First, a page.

From Erik Conway,
NASA Jet Propulsion Laboratory
In 1815, Mt. Tambora in Indonesia underwent the most deadly volcanic eruption in recorded history. The “super colossal” eruption, which measured 7 on the Volcanic Explosivity Index (VEI), pumped out enormous amounts of dust and ash, destroyed crops and vegetation, killed tens of thousands of people and even caused tsunamis.
A century and a half later, American oceanographer Henry Stommel and his wife, Elizabeth, published an article in 1979's Scientific American entitled “The Year Without a Summer.” They suggested that the eruption had caused a severe summertime cold snap during 1816 that resulted in killer frosts in New England and Europe. Soaring food prices and famine followed the frosts, to the degree that 1816 was also nicknamed “Eighteen Hundred and Froze to Death.”
The Stommels were revisiting an old controversy: can volcanic eruptions change the climate? The issue had first been taken up by scientists in 1901, when a pair of Swiss researchers proposed that the dust thrown up by a series of large volcanic eruptions could have caused the ice ages, by blocking out the Sun’s rays. However, they had no evidence to support their hypothesis. Despite the giant eruption of the island of Krakatau (perhaps more commonly known as Krakatoa) in Indonesia in 1883, and subsequent in-depth studies of the event, world temperature data hadn’t been collected.
The 1912 eruption of Mt. Katmai in Alaska motivated a number of others to probe the volcano-climate connection. Charles Greeley Abbott measured the sunlight reduction caused by Katmai’s eruption; William Jackson Humphreys, meanwhile, went back to the records of the Krakatoa and Tambora explosions. He concluded that Tambora was responsible for the subsequent cooling.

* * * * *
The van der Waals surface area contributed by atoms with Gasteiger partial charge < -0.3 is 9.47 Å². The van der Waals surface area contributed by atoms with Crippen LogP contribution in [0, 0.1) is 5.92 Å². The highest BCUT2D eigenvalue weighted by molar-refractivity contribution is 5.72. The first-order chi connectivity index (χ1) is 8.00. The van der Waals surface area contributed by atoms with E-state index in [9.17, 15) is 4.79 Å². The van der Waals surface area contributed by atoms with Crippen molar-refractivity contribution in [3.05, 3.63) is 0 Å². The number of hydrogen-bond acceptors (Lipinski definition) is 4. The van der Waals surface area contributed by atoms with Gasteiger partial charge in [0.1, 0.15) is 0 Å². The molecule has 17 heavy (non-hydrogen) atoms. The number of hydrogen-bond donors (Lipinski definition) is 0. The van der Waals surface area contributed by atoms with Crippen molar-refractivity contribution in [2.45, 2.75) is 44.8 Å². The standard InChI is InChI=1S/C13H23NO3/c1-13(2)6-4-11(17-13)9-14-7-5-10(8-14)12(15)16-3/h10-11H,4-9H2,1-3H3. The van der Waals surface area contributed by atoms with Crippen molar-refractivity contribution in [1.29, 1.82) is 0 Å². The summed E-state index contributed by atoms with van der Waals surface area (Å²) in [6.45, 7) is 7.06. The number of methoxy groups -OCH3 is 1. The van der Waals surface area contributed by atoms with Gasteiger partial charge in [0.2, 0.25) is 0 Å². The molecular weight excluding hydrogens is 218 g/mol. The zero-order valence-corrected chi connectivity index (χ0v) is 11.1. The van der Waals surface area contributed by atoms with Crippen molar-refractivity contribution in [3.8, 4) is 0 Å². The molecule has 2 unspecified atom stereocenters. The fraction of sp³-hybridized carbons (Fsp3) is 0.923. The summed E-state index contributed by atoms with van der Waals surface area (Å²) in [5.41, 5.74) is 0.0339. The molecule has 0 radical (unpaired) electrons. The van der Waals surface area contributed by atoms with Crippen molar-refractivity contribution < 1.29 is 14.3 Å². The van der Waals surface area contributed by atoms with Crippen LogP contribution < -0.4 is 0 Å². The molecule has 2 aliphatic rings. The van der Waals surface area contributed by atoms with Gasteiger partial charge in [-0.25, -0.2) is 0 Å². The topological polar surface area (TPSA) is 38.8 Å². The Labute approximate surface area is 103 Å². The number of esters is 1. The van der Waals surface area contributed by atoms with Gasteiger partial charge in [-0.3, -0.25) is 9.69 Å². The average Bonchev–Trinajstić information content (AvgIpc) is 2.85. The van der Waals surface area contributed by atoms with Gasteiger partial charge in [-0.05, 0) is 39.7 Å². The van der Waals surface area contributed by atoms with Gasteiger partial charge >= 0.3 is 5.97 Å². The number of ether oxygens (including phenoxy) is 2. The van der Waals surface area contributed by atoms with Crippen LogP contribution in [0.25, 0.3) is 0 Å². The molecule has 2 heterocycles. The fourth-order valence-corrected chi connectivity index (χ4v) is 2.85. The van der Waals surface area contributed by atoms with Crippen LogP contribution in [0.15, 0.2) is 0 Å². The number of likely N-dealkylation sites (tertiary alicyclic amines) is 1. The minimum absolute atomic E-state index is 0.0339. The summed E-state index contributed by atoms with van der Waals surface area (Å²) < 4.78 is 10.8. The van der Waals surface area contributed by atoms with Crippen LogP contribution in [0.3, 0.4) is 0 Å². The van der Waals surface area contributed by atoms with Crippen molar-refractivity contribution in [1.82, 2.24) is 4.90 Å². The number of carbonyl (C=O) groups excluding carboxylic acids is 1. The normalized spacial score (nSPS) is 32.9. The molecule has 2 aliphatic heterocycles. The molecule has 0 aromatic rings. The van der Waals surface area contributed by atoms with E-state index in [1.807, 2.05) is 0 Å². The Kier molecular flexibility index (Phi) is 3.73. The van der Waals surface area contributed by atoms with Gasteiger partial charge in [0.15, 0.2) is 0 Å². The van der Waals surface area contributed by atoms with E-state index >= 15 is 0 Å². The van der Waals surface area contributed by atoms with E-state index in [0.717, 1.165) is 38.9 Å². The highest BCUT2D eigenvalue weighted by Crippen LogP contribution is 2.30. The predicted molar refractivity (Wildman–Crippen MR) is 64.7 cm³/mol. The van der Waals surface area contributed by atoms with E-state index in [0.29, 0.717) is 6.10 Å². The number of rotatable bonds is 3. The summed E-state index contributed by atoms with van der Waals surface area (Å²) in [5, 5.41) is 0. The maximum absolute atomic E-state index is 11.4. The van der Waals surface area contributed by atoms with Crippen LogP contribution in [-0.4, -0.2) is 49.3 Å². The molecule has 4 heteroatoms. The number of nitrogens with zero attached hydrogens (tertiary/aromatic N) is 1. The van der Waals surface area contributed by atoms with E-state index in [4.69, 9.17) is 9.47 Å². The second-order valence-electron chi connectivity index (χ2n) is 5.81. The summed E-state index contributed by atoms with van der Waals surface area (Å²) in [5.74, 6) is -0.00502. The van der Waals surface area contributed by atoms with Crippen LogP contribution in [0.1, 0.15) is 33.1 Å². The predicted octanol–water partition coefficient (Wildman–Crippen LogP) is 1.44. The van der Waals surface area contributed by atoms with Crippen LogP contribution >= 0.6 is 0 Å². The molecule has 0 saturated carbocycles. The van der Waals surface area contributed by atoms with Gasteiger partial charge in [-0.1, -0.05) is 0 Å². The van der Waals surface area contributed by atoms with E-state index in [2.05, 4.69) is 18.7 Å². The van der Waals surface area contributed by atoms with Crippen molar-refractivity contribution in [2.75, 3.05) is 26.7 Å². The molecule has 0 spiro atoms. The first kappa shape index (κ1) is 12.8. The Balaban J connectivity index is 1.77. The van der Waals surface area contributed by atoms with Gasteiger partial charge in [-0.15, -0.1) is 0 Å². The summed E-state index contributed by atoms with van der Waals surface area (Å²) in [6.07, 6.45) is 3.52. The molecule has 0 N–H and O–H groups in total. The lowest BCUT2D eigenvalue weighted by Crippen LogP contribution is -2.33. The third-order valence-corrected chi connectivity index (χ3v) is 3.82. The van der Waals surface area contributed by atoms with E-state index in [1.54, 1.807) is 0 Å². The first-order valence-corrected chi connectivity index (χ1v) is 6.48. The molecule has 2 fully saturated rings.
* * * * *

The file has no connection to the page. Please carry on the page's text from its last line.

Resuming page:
But Humphreys' argument wasn’t widely accepted. In the 19th century there was nothing like today’s global observation systems, so the data available to him were sparse. That made his conclusions rather speculative. The lack of volcanic eruptions between 1912 and 1963 then left the whole idea moot, since no new data meant nothing to study.
Scientists turned back to the subject of dust and climate following the invention of a kind of man made volcano — the hydrogen bomb — in the 1950s. The U.S. Defense Department funded studies of bomb effects on the climate until the Limited Test Ban Treaty of 1963 banned above-ground tests. NASA scientists picked up the baton and started investigating in the late 1970s, just in time for a whole series of large eruptions: Mt. St. Helens (1980), El Chichón (1982), and finally the 20th century’s largest, most destructive, and deadliest eruption, Mt. Pinatubo in 1991.
Reams of data from these explosions enabled us to come up with the answer: volcanic explosions do cause global cooling. Sometimes. Whether or not a specific eruption leads to cooling depends on its size, location and even chemical composition. But Tambora probably did cause the Year Without a Summer.
Erik is a historian based at NASA’s Jet Propulsion Laboratory in Pasadena, California.
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